Hill Geology

  www.troopers-hill.org.uk/geology

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 © Common Lizard
 by Abi Stubbs

---- A 300 million year story ----

Troopers Hillís geology is unusual in Bristol. Much of the city lies on Carboniferous Limestone, but Troopers Hill is dominated by sandstone of the Pennant Measures which are sedimentary rocks formed in tropical swamps some 300 million years ago. In places, the sandstone can be seen on the surface, both as natural outcrops and old quarry faces.

The combination of sandstone and local industry has resulted in acid soils, which are rare in Bristol. This has encouraged a wealth of plants to flourish, that are found nowhere else in the City.

Much of the shape of the hill is the result of quarrying for the sandstone which was used as building stone throughout Bristol. The largest quarry was the gully in the centre of the hill which was worked until the end of the nineteenth centuary. The humps and bumps above Troopers Hill Rd are where the unsuitable stone was tipped.

As well as sandstones the Pennant Measures include mudstones, shales, clay and coal seams. In the past coal has been dug where it outcroped on the hill and both fireclay and coal have been taken from deep mines under the hill.

The importance of Troopers Hill as a geological site was officially recognised in April 2010 when Troopers Hill was designated as a Regionally Important Geological and Geomorphological Site (RIGS) these are now also known as Local Geological Sites.

 RIGS Assessment 2005

More information on the 300 million year history of Troopers Hill is available in our 'Hill Geology' Leaflet which is available via the link below.

 Download Site Leaflets

New Geology Interpretation Board for 2016

In December 2016, a new geology interpretation board was installed at the top of the hill near the chimney.

Friends of Troopers Hill were awarded £1,000 from Bristol City Council to provide the new board in early 2016. This was part of a project to help promote greater enjoyment and understanding of Bristol's Local Nature Reserves.

Friends of Troopers Hill then worked with Andrew Mathieson (see below) and the Avon RIGS Group on the design and wording of the board. It became clear that we could produce a much more informative and attractive board if we could add additional funds.

On Andrew's suggestion, we sent our initial draft to The Geologists' Association with an application to their 'Curry Fund'.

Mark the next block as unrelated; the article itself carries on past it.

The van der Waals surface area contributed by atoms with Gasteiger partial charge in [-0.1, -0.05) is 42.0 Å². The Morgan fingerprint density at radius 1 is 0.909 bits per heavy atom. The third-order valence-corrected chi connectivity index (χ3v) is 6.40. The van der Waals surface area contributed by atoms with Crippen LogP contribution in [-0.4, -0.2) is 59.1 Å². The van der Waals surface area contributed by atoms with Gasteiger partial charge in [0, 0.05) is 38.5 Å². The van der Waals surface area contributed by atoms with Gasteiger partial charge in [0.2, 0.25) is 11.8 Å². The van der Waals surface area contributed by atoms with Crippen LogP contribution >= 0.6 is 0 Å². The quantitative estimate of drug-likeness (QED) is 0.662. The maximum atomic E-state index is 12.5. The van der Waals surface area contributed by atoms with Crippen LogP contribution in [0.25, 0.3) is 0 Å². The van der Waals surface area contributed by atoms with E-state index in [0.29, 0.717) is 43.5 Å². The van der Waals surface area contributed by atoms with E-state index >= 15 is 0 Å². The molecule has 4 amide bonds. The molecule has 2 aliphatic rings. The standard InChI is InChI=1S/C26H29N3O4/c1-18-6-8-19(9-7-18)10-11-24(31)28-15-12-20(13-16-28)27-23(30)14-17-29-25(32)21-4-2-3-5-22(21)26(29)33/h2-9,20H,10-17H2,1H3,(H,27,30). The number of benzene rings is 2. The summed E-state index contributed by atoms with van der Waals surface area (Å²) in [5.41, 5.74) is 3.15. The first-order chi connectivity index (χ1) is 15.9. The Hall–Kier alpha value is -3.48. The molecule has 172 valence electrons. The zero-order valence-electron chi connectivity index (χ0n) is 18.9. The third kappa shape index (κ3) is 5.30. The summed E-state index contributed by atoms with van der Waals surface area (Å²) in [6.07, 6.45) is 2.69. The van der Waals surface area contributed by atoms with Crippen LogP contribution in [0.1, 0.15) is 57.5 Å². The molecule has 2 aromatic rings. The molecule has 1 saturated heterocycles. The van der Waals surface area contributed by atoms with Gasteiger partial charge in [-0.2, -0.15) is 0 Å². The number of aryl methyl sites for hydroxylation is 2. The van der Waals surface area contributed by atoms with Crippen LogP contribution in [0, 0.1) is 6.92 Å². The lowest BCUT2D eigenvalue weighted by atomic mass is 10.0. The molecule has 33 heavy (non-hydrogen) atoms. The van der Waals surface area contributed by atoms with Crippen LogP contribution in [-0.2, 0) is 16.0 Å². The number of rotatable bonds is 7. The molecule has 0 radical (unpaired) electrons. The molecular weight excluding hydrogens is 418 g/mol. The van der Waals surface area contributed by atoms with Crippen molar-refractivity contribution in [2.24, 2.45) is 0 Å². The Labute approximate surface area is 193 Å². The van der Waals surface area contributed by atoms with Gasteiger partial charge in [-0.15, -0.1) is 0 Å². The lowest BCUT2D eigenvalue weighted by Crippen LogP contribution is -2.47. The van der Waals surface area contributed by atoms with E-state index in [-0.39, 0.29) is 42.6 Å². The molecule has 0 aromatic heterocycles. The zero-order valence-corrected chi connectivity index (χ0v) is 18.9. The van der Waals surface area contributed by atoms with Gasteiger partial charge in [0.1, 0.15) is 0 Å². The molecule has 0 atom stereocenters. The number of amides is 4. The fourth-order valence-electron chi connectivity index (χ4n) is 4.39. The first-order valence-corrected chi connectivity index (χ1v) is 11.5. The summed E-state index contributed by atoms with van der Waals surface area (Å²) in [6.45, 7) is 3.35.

We were very pleased to be awarded a grant of £1,380 which added to the money from Bristol City Council means we could procede with the design and installation of our new board.

Avon RIGS Group & The Rocks of Troopers Hill

Andrew Mathieson who led guided geology walks on Troopers Hill in February 2013 and October 2016 has produced a short document describing the rocks of Troopers Hill that can be downloaded from the link below.

Andrew led the walks and wrote this information on behalf of the Avon RIGS Group, which helps to conserve local geological sites (including Troopers Hill).

For more information see www.avonrigs.org.uk

 The Rocks of Troopers Hill

The Acid Soils of Troopers Hill

The wildlife found on the Hill indicates that the soils are acidic, but untill recently they had not been tested. In 2012 a sudy into the soils on Troopers Hill looking at both the acidity and contamination by heavy metals in was carried out by a student from Plymouth University, Rebecca Beighton BSc Hons.

The study confirms the soil pH to be extreme acidic in nature. There is contamination by Copper and Arsenic concentrated around the chimney but not at levels that need any remediation work. Rebecca has kindly allowed us to post the finished work on this website and it can be seen via the link below.

 Troopers Hill Soils Investigation - Dissertation in Geography by Rebecca Beighton BSc Hons

Geomorphology

The rock face at the end of the gully clearly shows how the layers of rock have been tilted due to various movements in the earths crust during the hill's 300 million year history. Geomorphology is the science concerned with understanding the form of the Earth's land surface and the processes by which it is shaped, both at the present day as well as in the past. British geomorphologists are involved in research into the processes of weathering and erosion, sediment transport and deposition, the characterisation of landforms and the materials of which they are composed.

You can learn more about geomorphology at www.geomorphology.org.uk and about Geology at the British Geological Survey website.

Friends of Troopers Hill
Website produced by the Friends of Troopers Hill

www.troopers-hill.org.uk